Standard Security Setup for Nodes
Here are some steps to get a secured Komodo node. These are just some simple babysteps and to get a real secured server you also need to investigate why you need one. Only then you will understand that a secured server is imminent for hosting a Komodo Notary node.
Step 1 - Install a minimal installation of Ubuntu
- Always use a minimal install of Ubuntu! If you don't do this and you use a standard iso of Ubuntu it will setup all kinds of services which you do not need. It will open up ports on your server which could be vulnerable to future exploits. So, the first step for a secured server is a minimal installation.
When installing a minimal setup of Ubuntu, be sure you select the OpenSSH server at the end of the graphical installation. Otherwise you cannot connect to your server if you are not using a KVM node.
Step 2 - Create your own private SSH keys
- By selecting the OpenSSH server at the installation, you also created a vulnerable spot. Hackers love brute forcing the SSH service. If you use a strong password, you're mostly safe to go for a while. But even when it is strong, it could be hijacked at some point, so it is wise to disable password login. We do this by creating our own SSH key, so we can use that later as the key to the front door of your server. Click here for a tutorial how to create your own SSH key.
Step 3 - Create another user for your server and disable root account
- Root is the uberboss of your server. It can do everything without needing special permissions. So you might understand that this is also a vulnerability issue for your server. Although it is created by default, you should not use it. Only in special cases it is needed. Because root is the first name they try when they try to brute force your server, we need to disable it asap. But before we do that, we need to create a user which get the same root rights as root. Maybe you will ask yourself now "what's the difference?". Simple, the hacker needs to know the name of the new user before they can go on with their brute force attack. It is a tiny step to max security, but a very crucial one. Click here for a tutorial how to create a user with sudo rights on a Debian based system (don't worry, Ubuntu is a Debian based system 😉)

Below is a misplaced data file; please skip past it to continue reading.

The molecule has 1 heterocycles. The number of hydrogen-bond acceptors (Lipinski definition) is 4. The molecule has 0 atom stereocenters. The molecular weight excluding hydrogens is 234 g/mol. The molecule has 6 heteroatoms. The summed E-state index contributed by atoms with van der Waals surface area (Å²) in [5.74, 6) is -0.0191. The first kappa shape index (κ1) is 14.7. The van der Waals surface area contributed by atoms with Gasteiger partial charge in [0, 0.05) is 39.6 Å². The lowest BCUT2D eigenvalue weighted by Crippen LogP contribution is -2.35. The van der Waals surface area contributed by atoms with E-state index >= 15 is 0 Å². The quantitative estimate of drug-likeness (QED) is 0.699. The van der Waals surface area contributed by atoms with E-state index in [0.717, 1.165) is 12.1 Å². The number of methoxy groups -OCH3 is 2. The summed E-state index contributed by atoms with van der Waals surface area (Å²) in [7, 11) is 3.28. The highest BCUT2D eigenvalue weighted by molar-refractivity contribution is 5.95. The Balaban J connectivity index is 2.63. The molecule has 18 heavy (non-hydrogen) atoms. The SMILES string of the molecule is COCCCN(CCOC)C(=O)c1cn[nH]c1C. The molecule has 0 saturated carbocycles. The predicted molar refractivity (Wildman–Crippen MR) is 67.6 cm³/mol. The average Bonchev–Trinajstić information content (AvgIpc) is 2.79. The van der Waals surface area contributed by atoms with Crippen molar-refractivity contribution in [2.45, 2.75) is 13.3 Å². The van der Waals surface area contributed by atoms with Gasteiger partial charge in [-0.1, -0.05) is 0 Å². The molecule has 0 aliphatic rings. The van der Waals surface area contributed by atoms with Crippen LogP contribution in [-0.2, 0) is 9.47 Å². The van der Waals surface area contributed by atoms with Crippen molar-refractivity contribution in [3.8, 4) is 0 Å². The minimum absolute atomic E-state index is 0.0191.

Step 4 - Login as the new user and copy your SSH key
- So now we have a new user (with root rights) and a freshly created SSH key we can now login to the server as the new user and store our SSH key on it. We can do this on a stupid way (creating .ssh dir, set the rights on it, creating authorized_keys file and set the permissions on it etc. etc.), but we are doing it the easy way. As logging into the server isn't part of any security course, I expect you already know how to do that. But to store our SSH key automatically we are doing this:
- This will setup the procedure to store your public SSH key on the server. Once the script gets access to the remote account, it modifies/creates the
~/.ssh/authorized_keysfiles in your own home directory. It may also fix permissions of the user's home directory if they are inappropriate. After it has been doing its thingy, you'll notice you aren't logged in yet. So login again to your server on the normal way (
ssh email@example.com) and you will notice that you do not have to enter your password again. It logs in straight away. This gives us the opportunity to disable password login and root access to the server.
Step 5 - Disable password login and root access
- Now it is time to secure your OpenSSH server. Yes, i know, people will tell you to change your SSH port to a different one then port 22, but personally I don't think it is needed. If they want your server so badly, they will scan your ports anyway and they will find out your new port you have assigned to it. It is better to secure your OpenSSH server. First we will disallow access for user root. Even when he is the uberboss...it is time to take over his job by disable the account for access. So login to your server as the user you have created and which can login with his SSH key (and be sure this works before you go on, otherwise you won't get in anymore). Then open up the config file of your OpenSSH server.
sudo vi /etc/ssh/sshd_config
- Find the following:
PermitRootLoginand set this to
no. (Make sure you have a non-root user with sudo privileges created already before doing this step and you can login using that user account. Otherwise, you will be locked out of your server.) So it will look like this:
- Now find the following:
PasswordAuthenticationand set this to
NO. So it will look like this:
- Save the file and restart your OpenSSH server by doing the following
sudo service ssh restart
- Open a second shell and try to login with your root account (do NOT log out the first shell. In case something went wrong, you are not able to login anymore). If everything went well then the root account is being blocked and even brute forcing the OpenSSH server has become impossible, because the server isn't accepting any kind of password.
To be continued...